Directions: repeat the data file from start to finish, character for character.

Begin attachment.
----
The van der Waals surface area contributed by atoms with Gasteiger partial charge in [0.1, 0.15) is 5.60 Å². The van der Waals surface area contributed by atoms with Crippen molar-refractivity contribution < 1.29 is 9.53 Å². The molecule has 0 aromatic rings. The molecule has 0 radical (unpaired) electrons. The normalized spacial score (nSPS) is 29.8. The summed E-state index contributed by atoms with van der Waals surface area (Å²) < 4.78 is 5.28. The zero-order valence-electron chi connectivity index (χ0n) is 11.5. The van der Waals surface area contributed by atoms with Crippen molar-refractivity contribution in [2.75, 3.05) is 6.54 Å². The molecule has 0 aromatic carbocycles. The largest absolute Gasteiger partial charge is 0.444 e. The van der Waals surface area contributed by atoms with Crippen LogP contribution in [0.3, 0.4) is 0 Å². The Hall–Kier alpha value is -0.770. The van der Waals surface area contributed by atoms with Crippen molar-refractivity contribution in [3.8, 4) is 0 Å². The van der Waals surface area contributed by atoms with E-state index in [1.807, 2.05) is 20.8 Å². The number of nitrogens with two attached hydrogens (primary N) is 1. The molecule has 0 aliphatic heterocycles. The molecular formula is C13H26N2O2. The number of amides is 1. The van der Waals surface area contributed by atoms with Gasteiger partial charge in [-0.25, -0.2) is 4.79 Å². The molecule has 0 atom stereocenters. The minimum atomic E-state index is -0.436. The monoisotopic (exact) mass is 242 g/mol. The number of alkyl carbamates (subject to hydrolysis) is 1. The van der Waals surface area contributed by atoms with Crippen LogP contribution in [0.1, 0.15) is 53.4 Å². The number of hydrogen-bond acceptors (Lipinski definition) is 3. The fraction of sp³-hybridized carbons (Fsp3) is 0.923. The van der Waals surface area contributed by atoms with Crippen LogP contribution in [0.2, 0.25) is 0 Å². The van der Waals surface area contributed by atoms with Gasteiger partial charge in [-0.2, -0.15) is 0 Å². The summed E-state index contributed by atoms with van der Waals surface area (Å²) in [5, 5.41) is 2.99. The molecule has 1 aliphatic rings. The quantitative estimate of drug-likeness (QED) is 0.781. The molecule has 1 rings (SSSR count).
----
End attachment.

The van der Waals surface area contributed by atoms with Gasteiger partial charge in [0.1, 0.15) is 5.60 Å². The van der Waals surface area contributed by atoms with Crippen molar-refractivity contribution < 1.29 is 9.53 Å². The molecule has 0 aromatic rings. The molecule has 0 radical (unpaired) electrons. The normalized spacial score (nSPS) is 29.8. The summed E-state index contributed by atoms with van der Waals surface area (Å²) < 4.78 is 5.28. The zero-order valence-electron chi connectivity index (χ0n) is 11.5. The van der Waals surface area contributed by atoms with Crippen molar-refractivity contribution in [2.75, 3.05) is 6.54 Å². The molecule has 0 aromatic carbocycles. The largest absolute Gasteiger partial charge is 0.444 e. The van der Waals surface area contributed by atoms with Crippen LogP contribution in [0.3, 0.4) is 0 Å². The Hall–Kier alpha value is -0.770. The van der Waals surface area contributed by atoms with Crippen molar-refractivity contribution in [3.8, 4) is 0 Å². The van der Waals surface area contributed by atoms with E-state index in [1.807, 2.05) is 20.8 Å². The number of nitrogens with two attached hydrogens (primary N) is 1. The molecule has 0 aliphatic heterocycles. The molecular formula is C13H26N2O2. The number of amides is 1. The van der Waals surface area contributed by atoms with Gasteiger partial charge in [-0.25, -0.2) is 4.79 Å². The molecule has 0 atom stereocenters. The minimum atomic E-state index is -0.436. The monoisotopic (exact) mass is 242 g/mol. The number of alkyl carbamates (subject to hydrolysis) is 1. The van der Waals surface area contributed by atoms with Crippen LogP contribution in [0.1, 0.15) is 53.4 Å². The number of hydrogen-bond acceptors (Lipinski definition) is 3. The fraction of sp³-hybridized carbons (Fsp3) is 0.923. The van der Waals surface area contributed by atoms with Crippen LogP contribution in [0.2, 0.25) is 0 Å². The van der Waals surface area contributed by atoms with Gasteiger partial charge in [-0.2, -0.15) is 0 Å². The summed E-state index contributed by atoms with van der Waals surface area (Å²) in [5, 5.41) is 2.99. The molecule has 1 aliphatic rings. The quantitative estimate of drug-likeness (QED) is 0.781. The molecule has 1 rings (SSSR count).